Pakistanis in Brooklyn mourn Benazir Bhutto
Brooklyn residents with ties to Pakistan are mourning opposition leader Benazir Bhutto, who was assassinated Thursday.
The face of the Pakistan People's Party was gunned down by a man who later blew himself up at a political rally in Rawalpindi, Pakistan, according to government officials. Several people near her were also killed.
As Pakistani President Pervez Musharraf ordered three days of mourning for the popular Bhutto, Pakistanis in the United States worried about the future of their home country.
"Killing will not bring peace," said Jalal Ahmed, who lives in New York City. "The only peace will come through democracy. You cannot suppress the will of the people."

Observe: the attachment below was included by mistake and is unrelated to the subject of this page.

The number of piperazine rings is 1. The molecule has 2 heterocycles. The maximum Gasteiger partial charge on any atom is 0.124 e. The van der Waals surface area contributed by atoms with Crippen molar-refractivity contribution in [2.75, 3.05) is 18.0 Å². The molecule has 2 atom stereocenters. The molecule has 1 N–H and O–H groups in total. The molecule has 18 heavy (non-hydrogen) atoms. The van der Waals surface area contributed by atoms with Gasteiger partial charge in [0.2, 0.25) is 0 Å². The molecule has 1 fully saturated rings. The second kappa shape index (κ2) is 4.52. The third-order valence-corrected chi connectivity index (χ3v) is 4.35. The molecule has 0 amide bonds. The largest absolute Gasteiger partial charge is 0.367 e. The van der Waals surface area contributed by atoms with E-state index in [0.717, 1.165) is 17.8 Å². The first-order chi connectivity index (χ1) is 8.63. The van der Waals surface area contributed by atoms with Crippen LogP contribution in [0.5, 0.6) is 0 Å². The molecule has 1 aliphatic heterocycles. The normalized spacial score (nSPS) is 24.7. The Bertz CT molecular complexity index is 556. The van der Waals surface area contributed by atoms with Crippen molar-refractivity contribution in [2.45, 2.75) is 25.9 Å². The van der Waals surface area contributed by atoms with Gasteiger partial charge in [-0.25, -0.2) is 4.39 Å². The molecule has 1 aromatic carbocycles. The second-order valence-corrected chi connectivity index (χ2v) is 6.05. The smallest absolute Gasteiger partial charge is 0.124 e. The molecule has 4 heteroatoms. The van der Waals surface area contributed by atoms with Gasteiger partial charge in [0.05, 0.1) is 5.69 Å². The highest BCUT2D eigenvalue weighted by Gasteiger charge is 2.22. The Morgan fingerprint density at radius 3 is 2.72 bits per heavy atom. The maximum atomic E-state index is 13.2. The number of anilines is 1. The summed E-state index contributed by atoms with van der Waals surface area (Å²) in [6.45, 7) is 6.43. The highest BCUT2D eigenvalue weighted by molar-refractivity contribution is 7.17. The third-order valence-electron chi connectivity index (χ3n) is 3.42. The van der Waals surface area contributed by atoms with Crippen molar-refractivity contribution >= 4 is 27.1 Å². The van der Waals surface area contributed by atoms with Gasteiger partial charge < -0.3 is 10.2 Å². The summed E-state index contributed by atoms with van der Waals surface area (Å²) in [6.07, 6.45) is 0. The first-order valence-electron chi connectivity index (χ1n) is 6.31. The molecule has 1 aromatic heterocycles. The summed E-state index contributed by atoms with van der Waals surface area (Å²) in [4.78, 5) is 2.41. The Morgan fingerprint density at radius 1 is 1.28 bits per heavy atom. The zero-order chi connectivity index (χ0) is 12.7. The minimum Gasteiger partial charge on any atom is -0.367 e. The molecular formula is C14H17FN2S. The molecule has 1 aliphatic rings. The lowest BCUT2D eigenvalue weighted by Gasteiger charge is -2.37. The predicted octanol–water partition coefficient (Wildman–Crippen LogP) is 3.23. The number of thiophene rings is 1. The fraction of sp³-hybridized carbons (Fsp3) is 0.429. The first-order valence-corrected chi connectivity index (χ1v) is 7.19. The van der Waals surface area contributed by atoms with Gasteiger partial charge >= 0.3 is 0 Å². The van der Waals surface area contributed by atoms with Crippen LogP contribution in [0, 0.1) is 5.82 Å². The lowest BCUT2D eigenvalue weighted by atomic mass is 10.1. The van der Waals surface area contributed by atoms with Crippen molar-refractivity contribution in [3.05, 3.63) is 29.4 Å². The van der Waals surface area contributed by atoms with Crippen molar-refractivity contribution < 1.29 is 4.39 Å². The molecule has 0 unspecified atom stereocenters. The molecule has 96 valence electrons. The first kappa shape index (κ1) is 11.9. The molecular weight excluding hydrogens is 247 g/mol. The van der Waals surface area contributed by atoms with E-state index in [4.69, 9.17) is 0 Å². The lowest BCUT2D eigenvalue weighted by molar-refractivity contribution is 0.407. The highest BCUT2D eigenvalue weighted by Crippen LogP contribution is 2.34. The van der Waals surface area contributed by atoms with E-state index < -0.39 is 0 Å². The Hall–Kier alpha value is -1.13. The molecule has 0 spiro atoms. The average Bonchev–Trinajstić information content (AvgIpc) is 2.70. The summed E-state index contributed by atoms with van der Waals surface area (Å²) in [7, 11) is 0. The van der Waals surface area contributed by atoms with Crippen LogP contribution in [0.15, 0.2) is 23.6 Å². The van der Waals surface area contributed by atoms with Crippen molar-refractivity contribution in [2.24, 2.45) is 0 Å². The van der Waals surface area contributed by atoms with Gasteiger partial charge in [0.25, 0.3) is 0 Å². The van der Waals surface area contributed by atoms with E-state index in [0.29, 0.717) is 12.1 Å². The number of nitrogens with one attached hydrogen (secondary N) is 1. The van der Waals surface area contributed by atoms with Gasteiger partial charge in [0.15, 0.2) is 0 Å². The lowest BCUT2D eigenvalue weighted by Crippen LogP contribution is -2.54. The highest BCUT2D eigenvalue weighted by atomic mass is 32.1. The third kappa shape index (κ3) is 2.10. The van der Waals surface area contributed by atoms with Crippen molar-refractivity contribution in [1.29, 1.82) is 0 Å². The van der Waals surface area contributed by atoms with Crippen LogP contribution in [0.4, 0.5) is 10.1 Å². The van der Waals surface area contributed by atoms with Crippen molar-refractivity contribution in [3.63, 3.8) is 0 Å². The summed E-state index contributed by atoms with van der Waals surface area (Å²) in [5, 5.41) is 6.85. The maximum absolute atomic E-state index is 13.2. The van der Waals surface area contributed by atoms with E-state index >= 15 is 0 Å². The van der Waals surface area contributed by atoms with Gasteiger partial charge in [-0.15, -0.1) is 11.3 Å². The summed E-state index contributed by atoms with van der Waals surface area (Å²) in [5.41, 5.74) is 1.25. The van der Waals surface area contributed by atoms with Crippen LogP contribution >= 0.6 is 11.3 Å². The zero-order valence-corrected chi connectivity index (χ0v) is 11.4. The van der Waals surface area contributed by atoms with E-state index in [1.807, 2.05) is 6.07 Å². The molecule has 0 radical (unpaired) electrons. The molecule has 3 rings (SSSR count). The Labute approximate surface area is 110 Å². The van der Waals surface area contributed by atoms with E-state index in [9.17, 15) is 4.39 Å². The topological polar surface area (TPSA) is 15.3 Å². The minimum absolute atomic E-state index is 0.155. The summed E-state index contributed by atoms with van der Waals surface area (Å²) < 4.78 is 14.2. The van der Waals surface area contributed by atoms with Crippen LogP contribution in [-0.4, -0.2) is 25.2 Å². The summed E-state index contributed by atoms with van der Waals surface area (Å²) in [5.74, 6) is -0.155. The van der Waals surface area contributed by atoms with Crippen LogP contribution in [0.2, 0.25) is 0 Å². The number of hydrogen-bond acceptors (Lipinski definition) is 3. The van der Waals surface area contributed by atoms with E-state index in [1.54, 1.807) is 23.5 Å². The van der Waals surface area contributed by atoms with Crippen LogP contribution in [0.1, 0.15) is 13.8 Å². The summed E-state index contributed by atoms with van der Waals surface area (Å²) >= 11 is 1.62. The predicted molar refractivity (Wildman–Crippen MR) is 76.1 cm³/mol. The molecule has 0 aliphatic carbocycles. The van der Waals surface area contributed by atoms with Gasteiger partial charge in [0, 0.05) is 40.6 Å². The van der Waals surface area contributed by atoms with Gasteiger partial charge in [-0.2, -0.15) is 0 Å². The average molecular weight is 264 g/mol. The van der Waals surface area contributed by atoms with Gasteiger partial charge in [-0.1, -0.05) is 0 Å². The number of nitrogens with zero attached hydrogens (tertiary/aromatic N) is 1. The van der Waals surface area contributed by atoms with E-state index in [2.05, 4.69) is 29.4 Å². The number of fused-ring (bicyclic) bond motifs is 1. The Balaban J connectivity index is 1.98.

Syed Bokhari, whose family remains in Pakistan, agreed. "The nation was going toward democracy and Benazir Bhutto was the main figure and this is a big loss to Pakistani politics."
New York City is home to the nation's largest Pakistani community, with more than 100,000 residents who trace their heritage to the country, according to Mayor Michael Bloomberg. He released a statement denouncing the assassination.
Bhutto returned this year from exile to seek a third term as prime minister in the Jan. 8 elections. She was removed from office in previous terms over allegations of financial corruption. She also faced opposition as the first female leader of a predominately Muslim country in modern times.
Bhutto had recently sought a power-sharing deal with Musharraf. The Bush administration has called Pakistan an ally in the war on terror in Afghanistan.
AP wire reports contributed to this story.